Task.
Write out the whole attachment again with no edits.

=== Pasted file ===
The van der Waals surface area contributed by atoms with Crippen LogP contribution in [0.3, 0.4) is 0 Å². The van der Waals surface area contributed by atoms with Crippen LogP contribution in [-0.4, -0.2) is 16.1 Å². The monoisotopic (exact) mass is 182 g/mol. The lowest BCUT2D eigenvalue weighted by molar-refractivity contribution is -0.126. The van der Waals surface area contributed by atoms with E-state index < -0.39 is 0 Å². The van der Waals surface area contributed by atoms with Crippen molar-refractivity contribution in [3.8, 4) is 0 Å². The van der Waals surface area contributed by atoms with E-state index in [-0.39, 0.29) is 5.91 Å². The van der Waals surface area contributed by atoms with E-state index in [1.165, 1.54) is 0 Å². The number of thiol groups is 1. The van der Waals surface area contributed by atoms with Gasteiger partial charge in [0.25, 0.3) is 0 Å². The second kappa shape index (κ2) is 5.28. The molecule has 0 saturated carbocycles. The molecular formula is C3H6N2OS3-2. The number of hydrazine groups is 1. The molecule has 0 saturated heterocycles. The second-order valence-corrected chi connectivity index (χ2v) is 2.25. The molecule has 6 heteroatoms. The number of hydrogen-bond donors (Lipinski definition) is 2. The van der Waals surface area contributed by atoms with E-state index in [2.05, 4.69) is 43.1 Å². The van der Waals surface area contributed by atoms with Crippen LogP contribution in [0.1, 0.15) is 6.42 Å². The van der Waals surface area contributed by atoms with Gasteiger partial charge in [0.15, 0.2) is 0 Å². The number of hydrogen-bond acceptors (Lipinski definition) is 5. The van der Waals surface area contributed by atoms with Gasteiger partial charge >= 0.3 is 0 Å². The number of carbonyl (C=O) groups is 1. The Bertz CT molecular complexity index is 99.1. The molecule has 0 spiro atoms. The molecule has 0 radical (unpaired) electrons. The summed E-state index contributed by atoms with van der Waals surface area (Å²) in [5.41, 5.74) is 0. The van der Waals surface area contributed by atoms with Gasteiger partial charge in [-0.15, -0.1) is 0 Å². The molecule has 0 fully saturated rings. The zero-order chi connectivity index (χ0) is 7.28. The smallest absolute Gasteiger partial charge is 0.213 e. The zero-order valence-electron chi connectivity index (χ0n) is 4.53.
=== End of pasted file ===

The van der Waals surface area contributed by atoms with Crippen LogP contribution in [0.3, 0.4) is 0 Å². The van der Waals surface area contributed by atoms with Crippen LogP contribution in [-0.4, -0.2) is 16.1 Å². The monoisotopic (exact) mass is 182 g/mol. The lowest BCUT2D eigenvalue weighted by molar-refractivity contribution is -0.126. The van der Waals surface area contributed by atoms with E-state index < -0.39 is 0 Å². The van der Waals surface area contributed by atoms with Crippen molar-refractivity contribution in [3.8, 4) is 0 Å². The van der Waals surface area contributed by atoms with E-state index in [-0.39, 0.29) is 5.91 Å². The van der Waals surface area contributed by atoms with E-state index in [1.165, 1.54) is 0 Å². The number of thiol groups is 1. The van der Waals surface area contributed by atoms with Gasteiger partial charge in [0.25, 0.3) is 0 Å². The second kappa shape index (κ2) is 5.28. The molecule has 0 saturated carbocycles. The molecular formula is C3H6N2OS3-2. The number of hydrazine groups is 1. The molecule has 0 saturated heterocycles. The second-order valence-corrected chi connectivity index (χ2v) is 2.25. The molecule has 6 heteroatoms. The number of hydrogen-bond donors (Lipinski definition) is 2. The van der Waals surface area contributed by atoms with E-state index in [2.05, 4.69) is 43.1 Å². The van der Waals surface area contributed by atoms with Crippen LogP contribution in [0.1, 0.15) is 6.42 Å². The van der Waals surface area contributed by atoms with Gasteiger partial charge in [0.15, 0.2) is 0 Å². The number of hydrogen-bond acceptors (Lipinski definition) is 5. The van der Waals surface area contributed by atoms with Gasteiger partial charge >= 0.3 is 0 Å². The number of carbonyl (C=O) groups is 1. The Bertz CT molecular complexity index is 99.1. The molecule has 0 spiro atoms. The molecule has 0 radical (unpaired) electrons. The summed E-state index contributed by atoms with van der Waals surface area (Å²) in [5.41, 5.74) is 0. The van der Waals surface area contributed by atoms with Gasteiger partial charge in [-0.15, -0.1) is 0 Å². The molecule has 0 fully saturated rings. The zero-order chi connectivity index (χ0) is 7.28. The smallest absolute Gasteiger partial charge is 0.213 e. The zero-order valence-electron chi connectivity index (χ0n) is 4.53.